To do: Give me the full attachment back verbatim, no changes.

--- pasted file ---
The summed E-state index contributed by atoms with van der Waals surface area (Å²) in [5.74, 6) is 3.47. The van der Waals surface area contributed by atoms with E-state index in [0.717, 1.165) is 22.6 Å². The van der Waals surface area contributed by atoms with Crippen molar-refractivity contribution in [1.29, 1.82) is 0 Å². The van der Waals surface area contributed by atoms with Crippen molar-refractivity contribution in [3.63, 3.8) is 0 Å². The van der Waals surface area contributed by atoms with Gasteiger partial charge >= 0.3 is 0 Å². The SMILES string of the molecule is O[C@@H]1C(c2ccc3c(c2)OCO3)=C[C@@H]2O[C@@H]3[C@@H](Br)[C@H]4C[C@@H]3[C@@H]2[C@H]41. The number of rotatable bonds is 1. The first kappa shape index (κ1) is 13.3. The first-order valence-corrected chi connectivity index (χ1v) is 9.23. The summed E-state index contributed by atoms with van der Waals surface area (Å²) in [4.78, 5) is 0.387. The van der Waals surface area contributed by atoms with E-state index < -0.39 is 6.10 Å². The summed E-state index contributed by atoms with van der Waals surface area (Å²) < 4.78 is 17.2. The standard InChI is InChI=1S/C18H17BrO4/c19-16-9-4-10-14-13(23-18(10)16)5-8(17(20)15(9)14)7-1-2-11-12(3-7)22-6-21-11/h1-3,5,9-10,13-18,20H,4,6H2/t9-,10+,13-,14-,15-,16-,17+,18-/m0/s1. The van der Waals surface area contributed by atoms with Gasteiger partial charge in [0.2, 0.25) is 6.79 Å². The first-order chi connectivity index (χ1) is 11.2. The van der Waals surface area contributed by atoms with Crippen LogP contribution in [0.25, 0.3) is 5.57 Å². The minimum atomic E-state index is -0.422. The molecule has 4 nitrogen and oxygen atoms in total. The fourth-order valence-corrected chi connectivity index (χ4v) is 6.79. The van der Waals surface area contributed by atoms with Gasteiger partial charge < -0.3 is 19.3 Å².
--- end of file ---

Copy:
The summed E-state index contributed by atoms with van der Waals surface area (Å²) in [5.74, 6) is 3.47. The van der Waals surface area contributed by atoms with E-state index in [0.717, 1.165) is 22.6 Å². The van der Waals surface area contributed by atoms with Crippen molar-refractivity contribution in [1.29, 1.82) is 0 Å². The van der Waals surface area contributed by atoms with Crippen molar-refractivity contribution in [3.63, 3.8) is 0 Å². The van der Waals surface area contributed by atoms with Gasteiger partial charge >= 0.3 is 0 Å². The SMILES string of the molecule is O[C@@H]1C(c2ccc3c(c2)OCO3)=C[C@@H]2O[C@@H]3[C@@H](Br)[C@H]4C[C@@H]3[C@@H]2[C@H]41. The number of rotatable bonds is 1. The first kappa shape index (κ1) is 13.3. The first-order valence-corrected chi connectivity index (χ1v) is 9.23. The summed E-state index contributed by atoms with van der Waals surface area (Å²) in [4.78, 5) is 0.387. The van der Waals surface area contributed by atoms with E-state index < -0.39 is 6.10 Å². The summed E-state index contributed by atoms with van der Waals surface area (Å²) < 4.78 is 17.2. The standard InChI is InChI=1S/C18H17BrO4/c19-16-9-4-10-14-13(23-18(10)16)5-8(17(20)15(9)14)7-1-2-11-12(3-7)22-6-21-11/h1-3,5,9-10,13-18,20H,4,6H2/t9-,10+,13-,14-,15-,16-,17+,18-/m0/s1. The van der Waals surface area contributed by atoms with Gasteiger partial charge in [0.2, 0.25) is 6.79 Å². The first-order chi connectivity index (χ1) is 11.2. The van der Waals surface area contributed by atoms with Crippen LogP contribution in [0.25, 0.3) is 5.57 Å². The minimum atomic E-state index is -0.422. The molecule has 4 nitrogen and oxygen atoms in total. The fourth-order valence-corrected chi connectivity index (χ4v) is 6.79. The van der Waals surface area contributed by atoms with Gasteiger partial charge < -0.3 is 19.3 Å².